Fast forward through even more time as I hunt down and install the scripts that I believe are relevent to my particular use. It was hopeless; I just couldn’t get around not having an easy-t0-read listing of joined channels and users. I did my best to ignore it, but as time went by, their absence only became more pronounced. For example, in lieu of a channels list, you are given a small segment of the status bar with a series of numbers, representing the windows of channels and networks that you are currently in. It’s up to you to remember which number represents which window. With the installation of a specific script, this line is simplified somewhat, showing only the numbers of the windows in which the content has changed since you last viewed them. It’s helpful, but at the same time, only made matters worse. The status line is locked to a specific height, and is barely enough to contain the plethora of (extremely simplified) tags and other information that it displays. With a little bit of coding this can be modified, but it’s not easy to find instructions on how to do this, and the potential resulting fallout can cause even more frustration.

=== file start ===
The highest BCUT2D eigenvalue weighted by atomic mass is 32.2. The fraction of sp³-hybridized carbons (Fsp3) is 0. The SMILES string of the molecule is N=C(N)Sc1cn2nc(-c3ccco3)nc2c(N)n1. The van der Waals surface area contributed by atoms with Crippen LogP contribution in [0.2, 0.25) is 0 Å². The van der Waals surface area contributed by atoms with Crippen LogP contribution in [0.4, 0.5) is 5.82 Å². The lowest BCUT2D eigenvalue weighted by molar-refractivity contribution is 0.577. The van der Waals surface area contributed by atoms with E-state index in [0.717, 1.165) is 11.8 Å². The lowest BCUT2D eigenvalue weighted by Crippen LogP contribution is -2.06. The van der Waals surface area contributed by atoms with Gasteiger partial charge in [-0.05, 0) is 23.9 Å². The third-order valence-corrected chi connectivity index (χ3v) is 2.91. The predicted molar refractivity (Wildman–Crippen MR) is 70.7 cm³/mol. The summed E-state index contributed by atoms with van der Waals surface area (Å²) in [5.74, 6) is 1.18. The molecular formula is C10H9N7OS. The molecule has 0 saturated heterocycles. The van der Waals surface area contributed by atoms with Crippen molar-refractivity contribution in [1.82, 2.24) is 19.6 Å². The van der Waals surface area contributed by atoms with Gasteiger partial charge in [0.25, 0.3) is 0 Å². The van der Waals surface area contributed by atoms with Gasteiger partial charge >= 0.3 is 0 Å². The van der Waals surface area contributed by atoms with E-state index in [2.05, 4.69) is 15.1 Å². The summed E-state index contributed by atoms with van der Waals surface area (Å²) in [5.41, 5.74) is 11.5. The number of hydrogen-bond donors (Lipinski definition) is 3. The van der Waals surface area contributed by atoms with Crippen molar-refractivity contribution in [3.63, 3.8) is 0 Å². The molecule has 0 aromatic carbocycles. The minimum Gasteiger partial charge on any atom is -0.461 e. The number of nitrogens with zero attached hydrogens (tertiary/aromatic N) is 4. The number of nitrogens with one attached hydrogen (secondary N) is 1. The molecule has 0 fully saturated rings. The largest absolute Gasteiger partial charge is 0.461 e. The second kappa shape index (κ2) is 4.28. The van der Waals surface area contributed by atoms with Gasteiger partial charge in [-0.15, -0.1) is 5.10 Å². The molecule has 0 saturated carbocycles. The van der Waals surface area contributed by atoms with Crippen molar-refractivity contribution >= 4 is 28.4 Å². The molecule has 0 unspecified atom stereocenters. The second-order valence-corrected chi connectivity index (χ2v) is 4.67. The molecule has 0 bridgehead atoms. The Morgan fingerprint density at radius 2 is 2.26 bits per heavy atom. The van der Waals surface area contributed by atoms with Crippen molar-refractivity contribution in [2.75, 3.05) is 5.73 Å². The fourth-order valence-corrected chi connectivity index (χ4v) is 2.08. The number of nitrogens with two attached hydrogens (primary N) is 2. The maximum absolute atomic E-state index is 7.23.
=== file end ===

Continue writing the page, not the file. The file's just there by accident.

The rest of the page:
To make matters worse, some of the scripts seemed prone to glitching every once in a while, with the status bar seeming to break and displaying a portion of an error message that simply does not go away until you manually /REDRAW, and sometimes not even then. This behavior went away entirely when I removed all of the installed scripts, but I was unable to determine which one was the source of the trouble. To make matters worse, as I grew as an IRC user, I began to join more channels and talk with more people, many of whom would “ping” me with private messages. The screen would flash, indicating that somebody had just said something to (or about) me, but thanks to the stark status bar, I had to flip through all of the windows to figure out where they were. It was a frustrating waste of time that continually made me more and more aware of the tool itself (IRSSI), stealing my focus from what I was supposed to be doing WITH the tool.
In my eyes, this is not a good thing at all. A tool should never be so cumbersome or attention-grabbing as to make you continually aware of the tool. A mechanic does not continually take notice of the wrench in his hand; he simply uses it to loosen a nut. The wrench itself isn’t actually noticed specifically until it’s time to clean the tools, and that’s as it should be. IRSSI is specific in its purpose and, on its own, fulfills that purpose well. Unfortunately, just like using a pipe on a wrench to enhance its leverage, you take on the risk of breaking it.